"A." then responds in defense of Universalism:

It is of no consequence, at present, that we have not the honor of an acquaintance with the writer to whose principles S.M. alludes in the above article. Our object is not so much to object to the idea advanced, that 'error to be believed must include a considerable proportion of truth,' (although we do not believe that error can ever include truth, strictly speaking,) as to examine the application S.M. makes of this idea to the doctrine of Univesalism.--In the outset, he remarks that even the 'rankest infidelity must be acknowledged to contain some truths, to which the real lovers of truth will most cordially assent--such for example, that there is one God--that he is eternal, unchangeable, infinitely wise, beneficient, and good.' If such be the 'rankest infidelity' known to S.M. all we have to say, is, that we infinitely prefer it to that which is by some called 'evangelical religion.' We had before thought that a denial of the very Being of a God, and of course, all the attributes above named, constituted the grossest 'infidelity' of the age,--but here we have a different version of the term, whether characterized by good sense or not, the reader must judge. S.M. proceeds to remark that the difference between infidels and good men, [partialists,] consists in the fact, that the latter believe many other truths not less important, honorable to God, and indispensable to salvation, which the former reject. What those other truths so 'honorable to God' are, we are left to infer,--probably they are the sublime and consolatory truths of an endless Hell and omnipotent Devil! &c.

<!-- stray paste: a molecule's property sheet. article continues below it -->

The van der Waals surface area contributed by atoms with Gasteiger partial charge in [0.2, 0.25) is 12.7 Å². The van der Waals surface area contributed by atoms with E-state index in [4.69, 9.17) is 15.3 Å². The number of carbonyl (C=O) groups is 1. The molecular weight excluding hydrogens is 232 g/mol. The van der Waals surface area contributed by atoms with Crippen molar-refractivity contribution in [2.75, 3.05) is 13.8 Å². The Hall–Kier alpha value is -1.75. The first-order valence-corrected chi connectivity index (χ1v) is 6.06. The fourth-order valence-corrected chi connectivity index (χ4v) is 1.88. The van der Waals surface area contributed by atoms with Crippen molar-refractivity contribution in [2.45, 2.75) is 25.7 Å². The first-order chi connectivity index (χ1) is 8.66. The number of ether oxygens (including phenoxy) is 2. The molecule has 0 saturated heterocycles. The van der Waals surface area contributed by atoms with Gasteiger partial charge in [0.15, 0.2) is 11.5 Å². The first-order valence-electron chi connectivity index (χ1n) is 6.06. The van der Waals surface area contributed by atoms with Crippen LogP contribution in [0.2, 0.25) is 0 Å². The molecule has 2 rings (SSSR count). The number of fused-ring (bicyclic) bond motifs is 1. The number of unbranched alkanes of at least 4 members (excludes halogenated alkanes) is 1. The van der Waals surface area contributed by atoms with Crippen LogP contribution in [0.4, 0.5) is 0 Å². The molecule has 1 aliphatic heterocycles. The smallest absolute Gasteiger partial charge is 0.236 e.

Among those who believe some important truths, yet in the opinion of S.M. do not believe all the truths that are revealed in the Bible, the writer sets down Universalists! Their doctrine is an 'error' it would seem, than which he fully believes 'there is none fraught with more imminent peril to the undying soul;'--or rather, those things which they do not believe, and which S.M. thinks equally important and 'indispensable to salvation' comprise the error with which they are charged.

I'll provide the link to this entire page, in a minute. But the gist of it is that if you assume there is one lifetime only, with an eternal heaven and an eternal hell, then it follows that if all are to be saved, it doesn't matter how you live your life, or whether you follow Jesus. So the people who deny reincarnation are (pardon the expression) screwed either way. If it matters what you do, then there is an eternal hell, which is an absurdity. But if all are saved, it doesn't matter what you do, or what you have faith in.

Both are absurd--and both are a toxic mixture, fraught with both truth, and error.

But the Universalist position is closer, because it denies an eternal hell. It may be that "A." is aware of this answer, but that she (if "A." is a she) knows she dare not broach the subject of reincarnation, such that her hands are tied.

Here, in her rebuttal, "A." turns "S.M.'s" proposition about truth mixed with error, back on him:

"The 'error' accordingly, is not in what we do believe, but in that which Partialists believe, over and above the belief that 'there is one God, that he is eternal, unchangeable, infinitely wise, beneficient, and good.' Be it so, we have no objection to the proposition that there is error 'of imminent peril' in the extra faith of our Partialist brethren. We have no doubt whatever of the fact.